In addition to airing American Public Media programs such as the business news show, "Marketplace," and Garrison Keillor's "A Prairie Home Companion," a second news-oriented public station would complement WAMU (88.5 FM). A second station could emphasize content from overseas providers such as the BBC, experimenting with interactive, listener-generated news content, and building a local newsgathering staff. In Los Angeles, where APMG owns two stations, it built a news staff of 16 reporters and producers.
"Public radio ought to be vastly stronger in local news, with a staff much closer to what local news organizations like newspapers have traditionally had," Kling said. The new station also would air some National Public Radio programs that have no outlet in Washington, perhaps including NPR's new morning show, aimed at younger listeners, which is scheduled to debut this fall.
But Kling is not ready to declare victory in the contest to win WGTS. The nationwide competition between public and religious broadcasters has heightened in recent years. And in this case, the other bids for WGTS came from Educational Media Foundation, one of the nation's largest owners of Christian radio stations and provider of two formats of Christian rock and pop played on hundreds of stations; and WGTS's existing board, which cannot match the financial resources of the other bidders but which hopes to win by appealing to the Adventists' sense of religious mission.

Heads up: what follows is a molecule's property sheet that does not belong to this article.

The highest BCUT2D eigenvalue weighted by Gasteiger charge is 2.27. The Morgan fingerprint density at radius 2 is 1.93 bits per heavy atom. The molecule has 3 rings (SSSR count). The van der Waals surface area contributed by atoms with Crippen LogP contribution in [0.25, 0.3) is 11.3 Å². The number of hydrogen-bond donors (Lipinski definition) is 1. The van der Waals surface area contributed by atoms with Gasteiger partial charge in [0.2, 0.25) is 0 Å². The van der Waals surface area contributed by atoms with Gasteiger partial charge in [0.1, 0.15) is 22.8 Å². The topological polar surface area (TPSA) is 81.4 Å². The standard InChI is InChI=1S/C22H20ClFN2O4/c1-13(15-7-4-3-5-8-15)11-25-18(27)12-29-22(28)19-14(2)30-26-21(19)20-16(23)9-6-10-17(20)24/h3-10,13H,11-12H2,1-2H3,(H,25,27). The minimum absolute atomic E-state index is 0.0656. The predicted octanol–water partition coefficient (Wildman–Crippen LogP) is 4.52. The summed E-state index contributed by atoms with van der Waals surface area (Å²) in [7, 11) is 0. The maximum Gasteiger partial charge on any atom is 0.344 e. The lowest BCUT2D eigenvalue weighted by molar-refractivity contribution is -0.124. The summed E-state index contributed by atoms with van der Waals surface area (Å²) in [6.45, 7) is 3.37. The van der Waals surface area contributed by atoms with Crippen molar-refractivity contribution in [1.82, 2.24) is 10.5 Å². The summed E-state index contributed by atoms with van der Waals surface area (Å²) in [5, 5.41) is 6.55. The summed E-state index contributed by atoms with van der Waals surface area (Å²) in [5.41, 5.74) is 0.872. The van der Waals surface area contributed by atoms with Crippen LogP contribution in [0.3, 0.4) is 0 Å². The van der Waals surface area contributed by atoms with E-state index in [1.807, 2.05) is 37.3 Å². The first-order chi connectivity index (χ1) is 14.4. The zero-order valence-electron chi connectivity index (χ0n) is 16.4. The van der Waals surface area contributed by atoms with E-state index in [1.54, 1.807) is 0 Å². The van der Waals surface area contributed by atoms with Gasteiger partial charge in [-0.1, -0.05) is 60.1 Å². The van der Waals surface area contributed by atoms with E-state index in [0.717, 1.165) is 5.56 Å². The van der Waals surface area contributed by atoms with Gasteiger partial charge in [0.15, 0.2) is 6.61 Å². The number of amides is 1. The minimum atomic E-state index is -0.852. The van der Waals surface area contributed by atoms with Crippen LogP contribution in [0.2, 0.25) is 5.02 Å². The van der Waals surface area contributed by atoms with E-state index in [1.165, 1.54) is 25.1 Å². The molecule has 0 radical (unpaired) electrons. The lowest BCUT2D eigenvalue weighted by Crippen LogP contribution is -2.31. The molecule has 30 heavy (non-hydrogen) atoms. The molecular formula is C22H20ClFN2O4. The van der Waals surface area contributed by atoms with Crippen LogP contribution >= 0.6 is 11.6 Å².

The noncommercial end of the FM dial has become a battlefield for "very aggressive efforts by both public radio and religious broadcasters to get the remaining real estate" on the airwaves, Kling said. "Traditionally, the religious broadcasters have been the more aggressive bidders."
Educational Media President Richard Jenkins said that although he has not given up on winning WGTS, it appears the college has decided to sell the station to American Public Media.
"We made an all-cash offer and believe it was for the same amount, and were disappointed to learn that our offer was not accepted," Jenkins said. "We are hopeful that we will be given an opportunity to present our case when the matter comes before the full [college] board of directors" in September.
WGTS's own board has not given up hope. "WGTS is God's radio station and always has been," the station's general manager, John Konrad, wrote in an appeal to loyal listeners to pepper the college and the church with messages of support. "We've all done our share of worrying about the future of WGTS in recent days, but you know what, God is completely in control. We have nothing to worry about. He has a purpose for WGTS and that purpose is being worked out every step of the way."